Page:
Chuck Palahniuk

Chuck Palahniuk Releases Excerpts from ‘Fight Club 2′ in ‘Playboy’

Fight Club, Chuck Palahniuk’s cult novel, is receiving a sequel that diverges from the original in form: it’s a graphic novel, illustrated by… Read More

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Chuck Palahniuk’s Views on Gender in Fiction Haven’t Evolved Since 2005

To promote the upcoming release of his new novel Beautiful You and the Fight Club 2 sequel, Chuck Palahniuk has been periodically answering fan questions on his Tumblr. As expected, most of the questions revolve around Fight Club. Also as expected, most of the answers range from insipid to laughably stupid — including one response in particular that seemed like a case of mass trolling. In a post that has since been deleted (but will live on in screenshots and reblogs forever), Chuck Palahniuk mourns the dearth of novels that focus on male issues: … Read More

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Chuck Palahniuk’s Books Reimagined as Insane Concert Posters

The books of Chuck Palahniuk are steeped in the signifiers of cult literature — sex, violence, dark humor — so it makes sense that their stories and styles would lend themselves to perhaps the ultimate cult art form: the rock-concert poster. Paulo Correa, an art director and illustrator based in the Philippines, has taken up the task of translating Palahniuk’s aesthetic into what he calls “lowbrow gig posters” for each of his books. Click through to see the full series, which we spotted at Design Taxi. … Read More

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“Tyler Durden Has Been Around for Centuries”: Chuck Palahniuk Talks ‘Fight Club 2′

When Chuck Palahniuk floated the possibility of a graphic novel sequel to his now-classic book Fight Club at New York Comic Con last… Read More

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10 Compelling Unnamed Protagonists in Literature

Happy birthday, Ralph Ellison. The late author is perhaps most famous for his 1952 existentialist novel, Invisible Man, which touched upon issues facing African-Americans, as told through one man’s search for his identity in New York City during the 1930s. The title spent 16 weeks on the best-seller list and won the prestigious National Book Award for Fiction in 1953. Ellison’s use of the nameless protagonist echoes themes of social blindness throughout the novel. The narrator describes himself as “invisible” in the prologue:

I am an invisible man. No, I am not a spook like those who haunted Edgar Allan Poe; nor am I one of your Hollywood-movie ectoplasms. I am a man of substance, of flesh and bone, fiber and liquids — and I might even be said to possess a mind. I am invisible, understand, simply because people refuse to see me.

Sometimes misunderstood, other times preferring the cloak of anonymity, the unnamed protagonist has acted as the voice of many throughout literature. Here are ten compelling uses of the literary device. … Read More

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10 Controversial Short Stories

It caused an uproar upon its publication, but Shirley Jackson’s “The Lottery” is considered by many to be her most famous work. She essentially conceived of The Hunger Games before it existed with her story about one village’s bizarre ritual, examining persecution, blind acceptance, and the parallels to her own life. Today is the author’s birthday. Inspired by “The Lottery’s” significance, we highlighted other controversial short stories, below. Feel free to add to our list with your personal favorites. … Read More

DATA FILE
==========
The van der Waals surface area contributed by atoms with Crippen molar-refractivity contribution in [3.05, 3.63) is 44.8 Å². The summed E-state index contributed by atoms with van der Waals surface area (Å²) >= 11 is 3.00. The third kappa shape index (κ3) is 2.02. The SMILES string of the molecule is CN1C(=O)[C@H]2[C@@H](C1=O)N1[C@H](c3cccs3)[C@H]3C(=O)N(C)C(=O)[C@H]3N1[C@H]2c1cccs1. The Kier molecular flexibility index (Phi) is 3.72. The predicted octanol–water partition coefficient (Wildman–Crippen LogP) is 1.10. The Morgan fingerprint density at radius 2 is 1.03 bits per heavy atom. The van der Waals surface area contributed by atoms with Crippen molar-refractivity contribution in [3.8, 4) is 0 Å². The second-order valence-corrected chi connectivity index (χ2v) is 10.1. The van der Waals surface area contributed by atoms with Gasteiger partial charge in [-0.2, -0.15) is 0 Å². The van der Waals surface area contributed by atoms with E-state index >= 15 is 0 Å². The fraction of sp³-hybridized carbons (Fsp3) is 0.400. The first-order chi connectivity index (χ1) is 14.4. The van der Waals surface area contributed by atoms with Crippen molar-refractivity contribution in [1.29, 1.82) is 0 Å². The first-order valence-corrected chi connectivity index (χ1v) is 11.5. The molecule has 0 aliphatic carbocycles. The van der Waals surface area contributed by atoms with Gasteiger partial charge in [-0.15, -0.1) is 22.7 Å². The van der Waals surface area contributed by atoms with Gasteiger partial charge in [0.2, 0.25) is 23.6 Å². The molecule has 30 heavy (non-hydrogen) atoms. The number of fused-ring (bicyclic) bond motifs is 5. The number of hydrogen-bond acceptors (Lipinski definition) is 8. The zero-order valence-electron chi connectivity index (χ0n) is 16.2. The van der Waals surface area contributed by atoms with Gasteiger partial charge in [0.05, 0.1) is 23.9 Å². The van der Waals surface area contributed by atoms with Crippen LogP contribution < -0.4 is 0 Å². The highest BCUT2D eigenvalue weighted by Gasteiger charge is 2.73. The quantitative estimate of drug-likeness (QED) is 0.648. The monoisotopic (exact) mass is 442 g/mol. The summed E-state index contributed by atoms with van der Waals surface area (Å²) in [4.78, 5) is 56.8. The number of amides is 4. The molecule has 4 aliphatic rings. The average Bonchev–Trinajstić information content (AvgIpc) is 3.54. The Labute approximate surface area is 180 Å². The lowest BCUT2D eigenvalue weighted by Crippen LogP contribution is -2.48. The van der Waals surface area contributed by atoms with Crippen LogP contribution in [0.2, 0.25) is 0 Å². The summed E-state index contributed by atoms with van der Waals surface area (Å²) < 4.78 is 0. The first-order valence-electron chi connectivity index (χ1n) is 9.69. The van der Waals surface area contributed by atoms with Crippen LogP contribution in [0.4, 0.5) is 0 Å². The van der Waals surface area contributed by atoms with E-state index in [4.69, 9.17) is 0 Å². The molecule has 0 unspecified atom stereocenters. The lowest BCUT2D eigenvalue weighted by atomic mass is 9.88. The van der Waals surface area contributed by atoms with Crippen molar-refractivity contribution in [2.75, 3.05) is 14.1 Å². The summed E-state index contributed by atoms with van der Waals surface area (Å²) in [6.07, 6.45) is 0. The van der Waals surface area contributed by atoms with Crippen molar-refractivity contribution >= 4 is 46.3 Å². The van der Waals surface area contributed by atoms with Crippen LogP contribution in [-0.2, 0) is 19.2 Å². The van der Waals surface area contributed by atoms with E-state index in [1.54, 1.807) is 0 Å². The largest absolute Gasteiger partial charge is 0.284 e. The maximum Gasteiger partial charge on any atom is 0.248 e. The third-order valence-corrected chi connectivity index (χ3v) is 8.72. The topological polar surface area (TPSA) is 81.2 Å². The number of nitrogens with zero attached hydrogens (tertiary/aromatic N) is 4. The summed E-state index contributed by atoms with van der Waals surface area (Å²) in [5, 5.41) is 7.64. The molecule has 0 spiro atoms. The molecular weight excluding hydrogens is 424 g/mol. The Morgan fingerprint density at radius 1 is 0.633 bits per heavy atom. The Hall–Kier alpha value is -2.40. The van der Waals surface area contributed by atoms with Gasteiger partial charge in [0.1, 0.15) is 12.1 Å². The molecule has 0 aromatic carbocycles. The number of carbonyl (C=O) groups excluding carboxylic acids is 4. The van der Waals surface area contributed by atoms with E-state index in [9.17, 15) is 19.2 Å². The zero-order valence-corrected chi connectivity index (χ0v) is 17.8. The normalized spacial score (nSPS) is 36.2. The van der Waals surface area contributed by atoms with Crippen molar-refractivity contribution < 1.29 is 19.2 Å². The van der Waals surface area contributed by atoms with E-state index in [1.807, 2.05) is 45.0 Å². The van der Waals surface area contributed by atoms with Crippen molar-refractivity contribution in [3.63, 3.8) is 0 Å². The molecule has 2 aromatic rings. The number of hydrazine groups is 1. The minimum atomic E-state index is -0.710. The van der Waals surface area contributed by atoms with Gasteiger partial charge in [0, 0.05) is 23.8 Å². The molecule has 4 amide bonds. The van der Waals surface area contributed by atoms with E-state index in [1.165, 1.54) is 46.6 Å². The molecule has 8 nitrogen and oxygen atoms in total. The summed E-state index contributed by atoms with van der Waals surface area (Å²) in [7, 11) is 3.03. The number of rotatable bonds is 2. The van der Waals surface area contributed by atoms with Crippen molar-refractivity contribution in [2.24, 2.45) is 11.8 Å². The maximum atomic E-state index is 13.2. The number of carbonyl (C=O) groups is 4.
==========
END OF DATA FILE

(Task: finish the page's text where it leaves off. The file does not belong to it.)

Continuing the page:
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The 10 Best Cults in Pop Culture

Calling a social group a “cult” in a contemporary context means you aren’t speaking of them in the most positive light. Decades of tabloid news causes us to associate the word with worst-case scenarios, from the Manson Family to the Peoples Temple. Generally, belonging to a “cult” nowadays is a no-no and, for the most part, ends badly. In fiction, however, small groups of people living together and worshiping a person or deity not from one of the major religions can make for great — and even sometimes lighthearted — entertainment. We’ve rounded up some of the best examples. … Read More

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10 of Literature’s Most Unreliable Narrators

It was 55 years ago today that Vladimir Nabokov’s controversial novel Lolita was first published in the US. Nabokov’s remarkable prose is as evocative today as it was in 1958. Facet’s of the author’s great work about a middle-aged lit scholar’s obsession with a 12-year-old girl have been debated since its publication, many arguing the chronology of the tragic events and Humbert Humbert’s fallibility as a narrator. We discuss this, and more of literature’s unreliable narrators, past the break. … Read More

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5 Great Novels That Will Mess With Your Mind

This week sees the release of Max Barry’s latest novel Lexicon, an inventive, cerebral, and majorly twisty thriller. To celebrate, Flavorwire asked Barry to share some of his favorite novels — or more particularly, his favorite novels that can seriously screw with your head. But after all, as the author tells us: “All novels mess with your mind, of course. They feed you a string of letters and punctuation, and in your mind those somehow transform into people and plots, love and death. There is magic going on there. But some novels go beyond that, delicately toying with the way your brain makes assumptions, or interprets particular events, in order to create an emotional impact that isn’t otherwise possible. … Read More

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